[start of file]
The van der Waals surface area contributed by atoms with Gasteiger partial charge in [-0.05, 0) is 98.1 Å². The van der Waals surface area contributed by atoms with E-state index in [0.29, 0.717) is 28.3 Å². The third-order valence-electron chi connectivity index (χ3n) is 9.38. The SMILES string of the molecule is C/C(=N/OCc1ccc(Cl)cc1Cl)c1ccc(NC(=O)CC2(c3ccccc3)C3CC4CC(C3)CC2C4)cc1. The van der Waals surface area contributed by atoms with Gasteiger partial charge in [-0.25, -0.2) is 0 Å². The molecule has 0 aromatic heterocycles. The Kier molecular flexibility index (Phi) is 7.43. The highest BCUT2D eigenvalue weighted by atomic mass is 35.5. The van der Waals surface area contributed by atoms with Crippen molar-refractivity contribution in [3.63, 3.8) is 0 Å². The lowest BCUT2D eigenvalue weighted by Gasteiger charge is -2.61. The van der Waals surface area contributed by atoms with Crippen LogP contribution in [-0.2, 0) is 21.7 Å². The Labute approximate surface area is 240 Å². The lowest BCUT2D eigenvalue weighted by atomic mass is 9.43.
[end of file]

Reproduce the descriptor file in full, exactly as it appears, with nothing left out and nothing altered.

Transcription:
The van der Waals surface area contributed by atoms with Gasteiger partial charge in [-0.05, 0) is 98.1 Å². The van der Waals surface area contributed by atoms with E-state index in [0.29, 0.717) is 28.3 Å². The third-order valence-electron chi connectivity index (χ3n) is 9.38. The SMILES string of the molecule is C/C(=N/OCc1ccc(Cl)cc1Cl)c1ccc(NC(=O)CC2(c3ccccc3)C3CC4CC(C3)CC2C4)cc1. The van der Waals surface area contributed by atoms with Gasteiger partial charge in [-0.25, -0.2) is 0 Å². The molecule has 0 aromatic heterocycles. The Kier molecular flexibility index (Phi) is 7.43. The highest BCUT2D eigenvalue weighted by atomic mass is 35.5. The van der Waals surface area contributed by atoms with Crippen molar-refractivity contribution in [3.63, 3.8) is 0 Å². The lowest BCUT2D eigenvalue weighted by Gasteiger charge is -2.61. The van der Waals surface area contributed by atoms with Crippen LogP contribution in [-0.2, 0) is 21.7 Å². The Labute approximate surface area is 240 Å². The lowest BCUT2D eigenvalue weighted by atomic mass is 9.43.